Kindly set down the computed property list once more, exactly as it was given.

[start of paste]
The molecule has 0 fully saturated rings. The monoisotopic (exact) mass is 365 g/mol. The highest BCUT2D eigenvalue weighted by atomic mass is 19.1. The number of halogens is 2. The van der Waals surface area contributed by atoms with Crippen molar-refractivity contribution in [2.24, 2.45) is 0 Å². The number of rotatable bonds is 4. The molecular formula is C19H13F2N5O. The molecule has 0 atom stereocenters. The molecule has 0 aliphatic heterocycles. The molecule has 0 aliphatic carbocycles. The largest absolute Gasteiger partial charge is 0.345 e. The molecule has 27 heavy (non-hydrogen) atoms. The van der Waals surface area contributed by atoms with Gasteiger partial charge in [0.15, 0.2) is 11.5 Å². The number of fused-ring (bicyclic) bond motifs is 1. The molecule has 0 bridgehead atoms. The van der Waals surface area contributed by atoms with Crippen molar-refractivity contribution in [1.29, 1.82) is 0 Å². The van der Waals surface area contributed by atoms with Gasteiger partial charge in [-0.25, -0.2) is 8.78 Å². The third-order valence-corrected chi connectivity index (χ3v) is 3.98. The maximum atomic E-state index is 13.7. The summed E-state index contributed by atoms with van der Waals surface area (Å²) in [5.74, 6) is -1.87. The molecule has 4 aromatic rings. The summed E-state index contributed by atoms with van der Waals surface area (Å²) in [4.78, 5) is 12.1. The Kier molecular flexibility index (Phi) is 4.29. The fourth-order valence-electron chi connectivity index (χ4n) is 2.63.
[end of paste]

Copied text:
The molecule has 0 fully saturated rings. The monoisotopic (exact) mass is 365 g/mol. The highest BCUT2D eigenvalue weighted by atomic mass is 19.1. The number of halogens is 2. The van der Waals surface area contributed by atoms with Crippen molar-refractivity contribution in [2.24, 2.45) is 0 Å². The number of rotatable bonds is 4. The molecular formula is C19H13F2N5O. The molecule has 0 atom stereocenters. The molecule has 0 aliphatic heterocycles. The molecule has 0 aliphatic carbocycles. The largest absolute Gasteiger partial charge is 0.345 e. The molecule has 27 heavy (non-hydrogen) atoms. The van der Waals surface area contributed by atoms with Gasteiger partial charge in [0.15, 0.2) is 11.5 Å². The number of fused-ring (bicyclic) bond motifs is 1. The molecule has 0 bridgehead atoms. The van der Waals surface area contributed by atoms with Crippen molar-refractivity contribution in [1.29, 1.82) is 0 Å². The van der Waals surface area contributed by atoms with Gasteiger partial charge in [-0.25, -0.2) is 8.78 Å². The third-order valence-corrected chi connectivity index (χ3v) is 3.98. The maximum atomic E-state index is 13.7. The summed E-state index contributed by atoms with van der Waals surface area (Å²) in [5.74, 6) is -1.87. The molecule has 4 aromatic rings. The summed E-state index contributed by atoms with van der Waals surface area (Å²) in [4.78, 5) is 12.1. The Kier molecular flexibility index (Phi) is 4.29. The fourth-order valence-electron chi connectivity index (χ4n) is 2.63.